Booming economies, rising commodity prices, unprecedented unemployment rates. What more could Canada’s Western provinces ask for? Maybe more workers.

Last month, I had the fortune of attending a conference in Vancouver, one of my favourite cities. As usual, I made a point of taking a walk through Stanley Park. As I strolled along the seawall overlooking Vancouver’s impressive skyline, I was struck by the number of construction cranes that have sprouted up amidst the glass towers, as the city prepares for the 2010 Winter Olympics. The scene left no doubt that Vancouver is thriving.

The story is similar about 1,000 kilometres to the east, in Canada’s economic powerhouse, where rising oil prices continue to drive Alberta’s economy. The province led the country in GDP growth for the third consecutive year in 2006, coming in at more than double the national average.

But the prosperity isn’t limited to B.C. and Alberta. A recent headline in The Globe and Mail announced that Saskatchewan’s largest city is undergoing a “Saskaboom,” with uranium, potash, oil and gas, and wheat prices fuelling the economy. And The Conference Board of Canada reported last month that Saskatoon is on pace to have the country’s fastest growing economy this year—yes, even ahead of Calgary. Further east, in Manitoba, economic output is growing at a rate above the Canadian average, spurred on by ideal growing conditions for canola and wheat.

So it’s not surprising that unemployment rates in the four Western provinces are the lowest in the country—ranging from 3.5% in Alberta to 4.9% in Saskatchewan. In a labour market that tight, employers need to look for new ways to attract people—people to design and put up the buildings, people to extract and refine the oil, people to process and sell the canola, and people to do the paperwork and ink the deals.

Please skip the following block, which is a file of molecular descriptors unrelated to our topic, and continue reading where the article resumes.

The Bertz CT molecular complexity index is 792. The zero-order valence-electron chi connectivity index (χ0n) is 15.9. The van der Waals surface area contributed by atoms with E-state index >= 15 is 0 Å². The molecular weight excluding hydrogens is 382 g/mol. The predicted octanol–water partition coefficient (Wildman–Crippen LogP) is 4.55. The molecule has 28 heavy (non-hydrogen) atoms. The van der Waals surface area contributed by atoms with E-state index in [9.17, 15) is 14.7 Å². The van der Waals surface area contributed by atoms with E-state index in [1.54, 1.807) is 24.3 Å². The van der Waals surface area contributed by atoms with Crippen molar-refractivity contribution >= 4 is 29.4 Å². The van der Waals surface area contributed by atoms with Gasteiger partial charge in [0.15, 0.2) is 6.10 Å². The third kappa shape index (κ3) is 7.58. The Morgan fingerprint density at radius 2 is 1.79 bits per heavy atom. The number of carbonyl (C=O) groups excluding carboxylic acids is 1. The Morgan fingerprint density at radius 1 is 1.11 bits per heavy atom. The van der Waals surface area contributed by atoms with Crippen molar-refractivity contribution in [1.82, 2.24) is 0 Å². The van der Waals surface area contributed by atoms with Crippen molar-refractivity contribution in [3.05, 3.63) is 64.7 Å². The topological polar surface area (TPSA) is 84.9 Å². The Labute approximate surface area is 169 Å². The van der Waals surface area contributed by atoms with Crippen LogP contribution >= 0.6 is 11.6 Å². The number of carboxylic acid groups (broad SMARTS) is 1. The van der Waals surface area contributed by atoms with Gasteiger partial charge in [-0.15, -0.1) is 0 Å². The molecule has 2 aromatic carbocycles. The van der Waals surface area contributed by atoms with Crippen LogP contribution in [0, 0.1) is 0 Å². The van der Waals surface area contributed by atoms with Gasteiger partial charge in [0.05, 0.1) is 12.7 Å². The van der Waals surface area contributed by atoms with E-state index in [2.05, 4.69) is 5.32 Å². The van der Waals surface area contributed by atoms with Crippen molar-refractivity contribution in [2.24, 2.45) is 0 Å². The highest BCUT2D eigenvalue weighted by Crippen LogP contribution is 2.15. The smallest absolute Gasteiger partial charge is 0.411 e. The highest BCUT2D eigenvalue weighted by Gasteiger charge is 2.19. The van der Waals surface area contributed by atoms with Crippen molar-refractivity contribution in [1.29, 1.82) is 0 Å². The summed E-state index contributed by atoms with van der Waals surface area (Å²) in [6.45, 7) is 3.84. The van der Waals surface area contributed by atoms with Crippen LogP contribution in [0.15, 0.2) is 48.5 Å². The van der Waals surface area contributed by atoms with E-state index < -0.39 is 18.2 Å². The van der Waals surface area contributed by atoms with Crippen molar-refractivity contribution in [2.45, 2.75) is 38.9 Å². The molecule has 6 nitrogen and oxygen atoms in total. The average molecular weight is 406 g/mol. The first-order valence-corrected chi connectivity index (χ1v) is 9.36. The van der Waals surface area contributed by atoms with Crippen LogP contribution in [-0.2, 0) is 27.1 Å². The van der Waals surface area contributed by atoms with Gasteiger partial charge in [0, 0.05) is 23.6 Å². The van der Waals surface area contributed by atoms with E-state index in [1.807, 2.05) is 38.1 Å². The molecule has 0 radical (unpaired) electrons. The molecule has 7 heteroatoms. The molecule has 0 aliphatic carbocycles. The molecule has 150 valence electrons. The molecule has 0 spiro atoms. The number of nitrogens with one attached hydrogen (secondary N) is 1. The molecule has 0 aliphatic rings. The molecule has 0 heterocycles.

For our annual Report on Western Canada, pension and benefits experts from the region look at what employers can do—and are doing—to attract and retain the people they need. We’ve also profiled plan sponsors that have made serious changes to their pension and benefits offerings to keep their existing employees and win over prospective ones.

As employers in Canada’s Western provinces vie for the attention of the limited pool of workers, they’re going to have to get more and more innovative when designing and communicating their compensation offerings. Employers in the rest of Canada should take note—some of the best ideas for winning the war for talent will be coming from the West.

Don Bisch is the editor of BENEFITS CANADA.

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© Copyright 2007 Rogers Publishing Ltd. This article first appeared in the October 2007 edition of BENEFITS CANADA magazine.